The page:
Editor's note: Maurice Wren is Chief Executive of the British Refugee Council - the leading organisation working with refugees and asylum seekers in the UK.
(CNN) -- The events unfolding off the coast of Lampedusa are both tragic and shocking. More than a hundred people are confirmed dead and the death toll is almost certain to rise dramatically.
Although it may be awful, sadly this is neither an unusual nor unfamiliar story. According to the UNHCR, in 2012, some 15,000 migrants and asylum-seekers reached Italy and Malta and almost 500 people were reported dead or missing at sea.
The figures are damning and shameful. Too many people are dying in their attempts to reach safety in Europe and much more needs to be done to address the root causes of why people risk their lives in this way.
One thing is clear -- this latest incident is an appalling reminder of what happens when people escaping persecution are denied access to safety at the EU's frontiers.
While we don't know the personal circumstances of everyone on board this particular boat, we do know that the majority were from Somalia and Eritrea, two of the top 10 sources of refugees in the world, according to the UNHCR. Both are countries with well documented human rights abuses.
Given this, it's reasonable to believe that a number of people on board were refugees, fleeing persecution and seeking safety in Europe where there are substantial and settled Somali and Eritrean communities.
Yet there's been considerable head scratching in the media about why people would put themselves at such risk. Why would you get on an overcrowded, potentially unseaworthy vessel and risk your life to make it to Lampedusa?
For refugees, the answer is simple -- what they're leaving behind is much, much worse. Somalia and Eritrea's human rights abuses are well documented. Sexual violence and torture are commonplace. For refugees, staying at home -- or 'going back to where they came from' -- is not an option. Difficult though it may be for us to comprehend, for refugees, paying smugglers and boarding these boats is a rational decision.
The problem is compounded by the lack of safe, legal routes into Europe. The Refugee Convention -- a legal framework which defines who refugees are, their rights and the legal obligations of countries -- recognizes that people fleeing for their lives may have to resort to illegal entry. This drives refugees to take even greater risks to escape.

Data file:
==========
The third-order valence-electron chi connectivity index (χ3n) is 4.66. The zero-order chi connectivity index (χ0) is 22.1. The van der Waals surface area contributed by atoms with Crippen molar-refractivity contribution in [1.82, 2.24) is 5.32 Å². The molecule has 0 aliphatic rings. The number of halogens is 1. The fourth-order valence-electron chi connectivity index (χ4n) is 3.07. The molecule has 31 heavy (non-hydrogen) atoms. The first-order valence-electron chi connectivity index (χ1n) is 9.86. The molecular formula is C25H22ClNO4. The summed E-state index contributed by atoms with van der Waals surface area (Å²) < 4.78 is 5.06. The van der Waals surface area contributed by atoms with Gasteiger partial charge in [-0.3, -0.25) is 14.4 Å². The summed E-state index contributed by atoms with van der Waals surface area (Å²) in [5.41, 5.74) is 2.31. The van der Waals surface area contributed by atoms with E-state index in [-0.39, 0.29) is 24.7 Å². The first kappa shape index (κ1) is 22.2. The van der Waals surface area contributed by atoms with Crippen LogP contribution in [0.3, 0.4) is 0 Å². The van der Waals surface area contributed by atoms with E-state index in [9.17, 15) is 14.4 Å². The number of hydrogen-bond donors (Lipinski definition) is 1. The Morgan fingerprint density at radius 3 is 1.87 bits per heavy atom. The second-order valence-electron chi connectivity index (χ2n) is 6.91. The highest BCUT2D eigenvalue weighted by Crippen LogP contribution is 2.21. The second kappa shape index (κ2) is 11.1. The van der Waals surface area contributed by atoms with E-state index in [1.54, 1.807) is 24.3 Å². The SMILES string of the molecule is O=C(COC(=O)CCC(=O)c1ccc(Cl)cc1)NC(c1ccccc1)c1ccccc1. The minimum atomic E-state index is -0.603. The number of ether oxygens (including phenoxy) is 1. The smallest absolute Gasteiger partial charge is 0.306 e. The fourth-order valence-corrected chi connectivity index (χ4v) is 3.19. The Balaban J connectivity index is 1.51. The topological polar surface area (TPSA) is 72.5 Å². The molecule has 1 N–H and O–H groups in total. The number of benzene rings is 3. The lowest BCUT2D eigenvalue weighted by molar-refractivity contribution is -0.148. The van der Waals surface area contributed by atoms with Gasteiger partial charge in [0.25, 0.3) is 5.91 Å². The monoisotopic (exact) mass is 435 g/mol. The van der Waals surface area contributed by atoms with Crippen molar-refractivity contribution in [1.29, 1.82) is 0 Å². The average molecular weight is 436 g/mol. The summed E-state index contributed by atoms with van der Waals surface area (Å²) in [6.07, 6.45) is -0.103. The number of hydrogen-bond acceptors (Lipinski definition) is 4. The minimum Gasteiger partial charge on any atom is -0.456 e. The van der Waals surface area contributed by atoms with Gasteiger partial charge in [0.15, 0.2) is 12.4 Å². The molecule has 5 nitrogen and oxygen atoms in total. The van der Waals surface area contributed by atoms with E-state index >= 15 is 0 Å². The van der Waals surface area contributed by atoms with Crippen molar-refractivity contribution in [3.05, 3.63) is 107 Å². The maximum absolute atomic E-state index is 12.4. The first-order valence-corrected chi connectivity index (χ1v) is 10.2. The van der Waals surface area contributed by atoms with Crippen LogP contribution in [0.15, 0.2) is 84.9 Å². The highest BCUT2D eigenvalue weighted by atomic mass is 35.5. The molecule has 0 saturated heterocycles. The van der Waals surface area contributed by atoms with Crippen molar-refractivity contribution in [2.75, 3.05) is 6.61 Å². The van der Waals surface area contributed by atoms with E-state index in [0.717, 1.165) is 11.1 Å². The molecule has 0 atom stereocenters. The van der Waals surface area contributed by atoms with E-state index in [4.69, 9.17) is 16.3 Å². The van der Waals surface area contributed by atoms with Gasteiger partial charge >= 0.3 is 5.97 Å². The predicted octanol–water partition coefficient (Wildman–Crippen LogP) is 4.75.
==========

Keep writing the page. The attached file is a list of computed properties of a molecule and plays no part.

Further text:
European countries have a legal obligation to provide protection under the Refugee Convention but during the last decade the continent's borders have become heavily securitized, with millions of pounds invested in Frontex, the agency established by the EU to strengthen Europe's borders and protect the continent against unwanted illegal migrants.
These measures should not apply to individuals escaping war and persecution -- the theoretical beneficiaries of legally sanctioned protection and compassion -- but refugees are often forced to resort to the same irregular channels to leave their country of origin and travel towards safety.
Europe's formidable migration control apparatus does not sufficiently differentiate between individuals who may be in need of international protection and other migrants.
In the absence of safe, legal ways to reach European territories, refugees are forced into dangerous and abusive situations, and often obliged to embrace the perils of life-threatening journeys and the unscrupulous services of smugglers.
Boarding an overcrowded boat bound for Italy would possibly have been the last stage in a long and dangerous journey for many of those on that voyage. Some of them possibly didn't even know where they were headed.
European governments must work in solidarity to ensure people fleeing human rights violations and persecution are given entry. When people are in need of our help, we must live up to our international obligations and offer it. Only then can we be sure we are doing all we can to prevent more deaths.
We must keep a door to safety open for refugees and develop ways of identifying those with protection needs among the broader flow of migrants. As yesterday's events have shown, it's a matter of life and death.
The opinions expressed in this commentary are solely those of Maurice Wren